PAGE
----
Civil Liberties and the Constitution Day 2019: U.S. policy surrounding refugees and asylum seekersPosted on Jan 16, 2019 in Uncategorized
The King Kamehameha V Judiciary History Center and the Hawaii State Bar Association Civic Education Committee are pleased to present a discussion on United States policy surrounding refugees and asylum seekers.
John Robert Egan, Immigration Attorney and 2008 – 2009 Chairperson of the American Immigration Lawyers Association, Hawaiʻi Chapter
Kay Lorraine, former Hawaii non-profit executive and graduate of the William S. Richardson School of Law.
WHEN: Wednesday, January 30, 2019, 5:30 p.m. to 7:30 p.m.
Judiciary History Center, 1913 Courtroom
417 South King Street, Honolulu, Hawaii 96813
As a signatory of the United Nations 1967 Protocol Relating to the Status of Refugees, and through the United States Refugee Act of 1980, the U.S. has legal obligations to individuals who are seeking asylum.
- What are these obligations?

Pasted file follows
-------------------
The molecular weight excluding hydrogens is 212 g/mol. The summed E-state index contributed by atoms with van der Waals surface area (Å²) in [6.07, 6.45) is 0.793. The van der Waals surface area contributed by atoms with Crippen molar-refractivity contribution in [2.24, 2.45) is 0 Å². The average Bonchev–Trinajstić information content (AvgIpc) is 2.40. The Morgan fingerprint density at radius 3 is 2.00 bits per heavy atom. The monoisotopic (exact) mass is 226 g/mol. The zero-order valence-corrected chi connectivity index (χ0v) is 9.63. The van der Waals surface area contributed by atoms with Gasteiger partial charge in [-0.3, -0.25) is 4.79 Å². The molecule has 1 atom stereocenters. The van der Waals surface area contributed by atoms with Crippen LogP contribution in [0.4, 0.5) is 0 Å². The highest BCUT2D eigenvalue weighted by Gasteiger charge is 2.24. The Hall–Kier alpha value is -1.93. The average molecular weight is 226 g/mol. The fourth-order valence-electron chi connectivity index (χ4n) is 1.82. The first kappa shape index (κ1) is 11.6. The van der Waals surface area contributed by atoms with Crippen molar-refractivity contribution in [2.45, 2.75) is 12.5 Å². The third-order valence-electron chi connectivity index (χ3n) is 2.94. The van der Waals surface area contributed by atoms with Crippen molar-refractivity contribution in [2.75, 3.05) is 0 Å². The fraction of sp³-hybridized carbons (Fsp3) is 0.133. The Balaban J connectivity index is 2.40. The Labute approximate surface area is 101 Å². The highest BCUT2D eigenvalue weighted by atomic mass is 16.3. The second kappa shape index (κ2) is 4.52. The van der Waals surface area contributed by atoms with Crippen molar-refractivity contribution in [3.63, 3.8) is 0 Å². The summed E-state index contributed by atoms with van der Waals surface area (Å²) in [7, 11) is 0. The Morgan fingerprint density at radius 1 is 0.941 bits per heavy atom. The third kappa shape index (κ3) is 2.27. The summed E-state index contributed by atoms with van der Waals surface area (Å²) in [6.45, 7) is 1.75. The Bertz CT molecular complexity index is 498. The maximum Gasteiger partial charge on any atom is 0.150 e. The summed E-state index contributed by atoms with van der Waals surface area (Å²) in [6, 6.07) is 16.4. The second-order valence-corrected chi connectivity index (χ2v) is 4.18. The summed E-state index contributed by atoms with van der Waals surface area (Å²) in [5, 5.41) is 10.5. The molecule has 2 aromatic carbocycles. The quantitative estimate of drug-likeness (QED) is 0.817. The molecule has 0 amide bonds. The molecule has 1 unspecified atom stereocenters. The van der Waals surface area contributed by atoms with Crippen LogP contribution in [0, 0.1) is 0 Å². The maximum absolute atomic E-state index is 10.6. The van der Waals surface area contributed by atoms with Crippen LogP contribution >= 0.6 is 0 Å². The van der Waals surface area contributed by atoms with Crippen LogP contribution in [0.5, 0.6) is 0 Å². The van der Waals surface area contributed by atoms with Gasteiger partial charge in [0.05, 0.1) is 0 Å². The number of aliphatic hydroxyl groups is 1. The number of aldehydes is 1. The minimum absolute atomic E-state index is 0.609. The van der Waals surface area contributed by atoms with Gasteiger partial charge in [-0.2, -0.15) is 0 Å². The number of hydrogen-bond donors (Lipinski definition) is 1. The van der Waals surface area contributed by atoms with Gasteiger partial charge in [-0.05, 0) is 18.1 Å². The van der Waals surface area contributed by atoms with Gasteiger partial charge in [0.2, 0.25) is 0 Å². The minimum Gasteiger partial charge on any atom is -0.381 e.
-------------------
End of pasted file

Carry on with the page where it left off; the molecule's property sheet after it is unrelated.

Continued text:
- Does the current administration’s policy on asylum seekers pass Constitutional muster?
- What rights and civil liberties should be accorded to asylum seekers?
- What ramifications might current policy on asylum seekers and refugees have on our nation’s international standing?
Civil Liberties and the Constitution Day in Hawaii honors individuals committed to protecting the civil rights and liberties of all. The day coincides with the birthday of civil rights icon, Fred Korematsu, who challenged the constitutionality of imprisoning Japanese Americans during World War II.
The winners of the 2018 HSBA Civic Education Committee’s calendar contest will also be announced and recognized.
For more information, click here.
Please RSVP by Monday, January 28, 2019 here.
If you require accommodation for a disability call (808) 539-4999.